Understaffing: A Major Nursing Home Red Flag


Laura Schaefer

If someone you love is a victim of nursing home neglect, then you may be reeling. How could this happen? What can be done to prevent it in the future? One reason to file a nursing home neglect case is to force the facility’s owners and administrators to change the way they operate. This ensures there won’t be more victims in the future. To prevent neglect, many facilities need to hire more people. Why?

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Recent in-depth reporting as well as academic studies show understaffing issues may be responsible for many nursing home neglect injuries:

  • Staffing shortages often violate state standards and staffing levels result in omitted care.
  • Many facilities showed lower-than-needed staffing levels, according to nursing directors.
  • Studies found one specific nursing home chain’s management (as well as the regulatory system at the state and federal level) failed to ensure adequate staffing levels. This resulted in violations of residents’ rights, health, safety, and well-being.

What Level of Staffing Should Exist at a Nursing Home?

According to federal public health law 42CFR 482.23(b), hospitals must: “Have adequate numbers of licensed registered nurses, licensed practical nurses, and other personnel to provide nursing care to all patients as needed” to participate in Medicare.

This law also covers supervisory staffing, stipulating that: “There must be supervisory and staff personnel for each department or nursing unit to ensure, when needed, the immediate availability of a registered nurse for bedside care of any patient.”

The federal government also sets recommendations for nurse-to-patient staffing ratios, which the American Nurses Association (ANA) agrees with. In many scenarios, the ratio is one nurse for every two patients. Each state is responsible for setting its own standard for nurse-to-patient staffing ratios, however.

California is the only state with laws and regulations in place that set nurse-to-patient ratio minimums. Twelve other states introduced statewide regulations designed to prevent nurse understaffing issues:

  • Connecticut
  • Illinois
  • Nevada
  • New Jersey
  • New York
  • Ohio
  • Oregon
  • Rhode Island
  • Texas
  • Vermont
  • Washington

The Nursing Home Reform Law of 1987 currently regulates long-term care facilities. However, the law doesn’t set specific guidelines to help prevent understaffing issues. Instead, it says that long-term care facilities must ensure that:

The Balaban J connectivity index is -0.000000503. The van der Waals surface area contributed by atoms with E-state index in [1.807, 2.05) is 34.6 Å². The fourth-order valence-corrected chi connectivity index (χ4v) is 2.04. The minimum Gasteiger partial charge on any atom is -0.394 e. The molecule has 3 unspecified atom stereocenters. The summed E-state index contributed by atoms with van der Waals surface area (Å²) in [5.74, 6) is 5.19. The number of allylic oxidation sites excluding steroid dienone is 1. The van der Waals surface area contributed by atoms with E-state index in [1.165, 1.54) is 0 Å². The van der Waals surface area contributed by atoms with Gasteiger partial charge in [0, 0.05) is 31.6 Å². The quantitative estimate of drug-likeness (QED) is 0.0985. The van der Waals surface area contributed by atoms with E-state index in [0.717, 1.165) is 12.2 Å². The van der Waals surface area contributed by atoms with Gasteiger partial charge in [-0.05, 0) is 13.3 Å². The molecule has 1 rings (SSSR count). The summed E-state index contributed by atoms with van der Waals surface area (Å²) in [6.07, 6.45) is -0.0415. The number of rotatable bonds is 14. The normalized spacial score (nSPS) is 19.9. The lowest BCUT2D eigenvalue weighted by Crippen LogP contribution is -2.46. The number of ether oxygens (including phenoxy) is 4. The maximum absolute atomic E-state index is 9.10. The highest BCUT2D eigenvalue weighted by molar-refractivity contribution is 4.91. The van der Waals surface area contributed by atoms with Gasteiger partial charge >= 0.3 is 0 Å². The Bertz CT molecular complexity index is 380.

• A Registered Nurse (RN) is present for eight consecutive hours, seven days a week
  • Licensed nurses are on-site 24 hours a day
  • There is a sufficient level of nursing staff available to meet facility residents’ needs

Facilities Shown to Misreport, Hide Understaffing Issues

Despite these standards and recommendations, a 2018 Kaiser Health News study revealed many differences between state regulations and some nursing home facilities’ staffing records. In other words, facilities fudged their numbers to appear to meet requirements even when they did not.

The report found understaffing issues were most prevalent on weekends.

The COVID-19 Pandemic Often Made Understaffing Issues Worse

The pandemic revealed that many privately owned facilities lied to state and federal regulators about their staffing levels. Unfortunately, this was also a problem before to the pandemic.

Now that Covid-19 is on its way to being endemic, New York and other states are setting new nursing home staffing regulations. There is more attention on this issue now as a result of the pandemic’s revelations. A bill passed by the New York Senate and Assembly is just one recent example. If passed, this bill requires nursing homes to provide an average 3.5 hours of daily per-patient care by a nurse or nursing assistant.

New Jersey leaders also passed a bill during the pandemic establishing minimum direct care staff-to-resident ratios. Now, New Jersey state law requires the following staffing requirements for all long-term care facilities:

  • One certified nursing assistant must be present for every eight nursing home residents during the day shift
  • Either one nurse or one CNA for every 10 residents during evening shifts
  • One staff member for every 14 residents during the night shift

Change is Necessary

Why is nursing home understaffing such a big problem? Because inadequate staffing often leads to:

  • Medication errors
  • Higher patient mortality
  • Longer hospital stays
  • Higher patient care costs due to readmission
  • More nurse fatigue and burnout
  • Decreased patient satisfaction
  • Nursing home neglect injuries

What Should I Do if My Loved One Suffers Neglect or Harm?

If your loved one has an injury or prolonged illness due to nursing home neglect, it may be time to take legal action. Do not delay. Reach out to an attorney in our network who specializes in nursing home neglect cases. Learn what evidence or documentation you need to gather and get a free, no-obligation case review now.

Ready to see if you may qualify? Complete your free online nursing home neglect case evaluation now!

Laura Schaefer

Laura Schaefer is the author of The Teashop Girls, The Secret Ingredient, and Littler Women: A Modern Retelling. She is also an active co-author or ghostwriter of several nonfiction books on personal and business development. Laura currently lives in Windermere, Florida with her husband and daughter and works with clients all over the world. Visit her online at lauraschaeferwriter.com and linkedin.com.